Spitting at cops doesn't lead to diseases, judge says

Saying it's a myth that police officers who are spat at get serious diseases, a Saskatchewan judge has rejected a call for a six-month jail term for a woman with an assault conviction for spitting.

Saying it's a myth that police officers who are spat at get serious diseases, a Saskatchewan judge has rejected a call for a six-month jail term for a woman with an assault conviction for spitting.

In the spring, Tracy Ida Ratt, 36, pleaded guilty to impaired driving and assaulting a police officer in connection with a drinking-and-driving incident in La Ronge.

Court heard Ratt was arrested after the vehicle she was driving was spotted moving erratically across the road.

She struggled with the officers, kicking and screaming and banging her head inside the police car before being brought to the police station. Once there, court heard, she kicked one officer in the leg and spat at others.

She calmed down for a bit, but then spat right into the eye of one of the officers — the incident that led to the assault charge, court heard.

Crown asks for 6 months

The Crown argued that there was a risk, although minimal, that the officer could have become infected with HIV, hepatitis C or herpes. She underwent considerable anxiety, visited a doctor and had to wait two weeks before she found out she was going to be OK.

The Crown pointed to previous cases where people who spat at police officers received jail sentences. The prosecutor pushed for the maximum sentence of six months for Ratt.

Instead, earlier this week La Ronge provincial court Judge Felicia Daunt sentenced her to time already served — five days — and six months probation.

"I want to be clear that I am in no way trivializing the well-being of police officers or minimizing the very real risks they face on a daily basis," Daunt wrote in her nine-page decision.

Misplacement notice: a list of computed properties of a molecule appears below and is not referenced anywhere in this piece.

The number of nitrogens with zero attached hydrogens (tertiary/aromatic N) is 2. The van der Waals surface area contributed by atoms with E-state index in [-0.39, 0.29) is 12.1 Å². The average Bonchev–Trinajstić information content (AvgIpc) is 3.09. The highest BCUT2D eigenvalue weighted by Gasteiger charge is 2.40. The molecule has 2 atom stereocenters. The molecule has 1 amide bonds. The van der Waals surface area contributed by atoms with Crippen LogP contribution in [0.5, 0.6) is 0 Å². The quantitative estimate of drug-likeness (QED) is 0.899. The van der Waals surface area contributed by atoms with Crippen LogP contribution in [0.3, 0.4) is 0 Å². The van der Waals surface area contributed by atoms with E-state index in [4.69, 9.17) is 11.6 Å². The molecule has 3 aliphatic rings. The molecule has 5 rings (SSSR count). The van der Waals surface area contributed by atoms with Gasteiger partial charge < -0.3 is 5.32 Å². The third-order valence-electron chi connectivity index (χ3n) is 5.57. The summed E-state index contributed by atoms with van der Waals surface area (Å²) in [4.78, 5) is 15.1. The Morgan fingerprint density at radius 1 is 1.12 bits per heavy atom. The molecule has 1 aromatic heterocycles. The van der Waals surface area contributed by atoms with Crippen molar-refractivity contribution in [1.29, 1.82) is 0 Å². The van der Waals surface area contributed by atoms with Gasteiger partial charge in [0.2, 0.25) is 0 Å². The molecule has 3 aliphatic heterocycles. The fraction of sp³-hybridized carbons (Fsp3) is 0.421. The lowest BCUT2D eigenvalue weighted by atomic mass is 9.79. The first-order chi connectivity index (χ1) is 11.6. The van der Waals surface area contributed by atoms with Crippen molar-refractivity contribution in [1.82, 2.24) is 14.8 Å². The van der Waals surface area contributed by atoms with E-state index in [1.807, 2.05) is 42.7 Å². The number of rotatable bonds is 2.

"They have an extremely stressful job."

However, it's an "urban myth" that police get serious injuries after being spat at and the intense anxiety that officers and their families feel about saliva is not justified, she said.

Daunt said after reviewing the Crown's submissions, she concludes there are no documented cases of a police officer getting HIV after being spat at. There was a single anecdotal account provided about a Yukon police officer getting a herpes infection in her eye, but the evidence was not solid in that case, she added.  

"When we in the justice system perpetuate this myth without question, without evidence of the risk, without any fact-based analysis, we are feeding into this irrational anxiety," she said. "This makes the job of the police officer more difficult and more stressful than it needs to be."

Convicted woman doesn't deserve jail: judge

The defence, which argued for a non-jail sentence, noted that Ratt was remorseful, having apologized to the officers, and had gone into substance abuse treatment on her own accord.

Also in her favour was the fact that it was a first offence. As well, Daunt took Ratt's early background, as a victim of physical and sexual abuse in an Indian residential school, as a mitigating factor.

"It is not necessary to separate her from society by sending her to jail," Daunt said. "She is not a danger to the public. She is a low risk to re-offend. She has made amends for her crime as best she could."

Under the terms of Ratt's six month probation, she's prohibited from possessing alcohol or drugs or going into bars. She also has to take alcohol and drug abuse counselling and treatment as directed.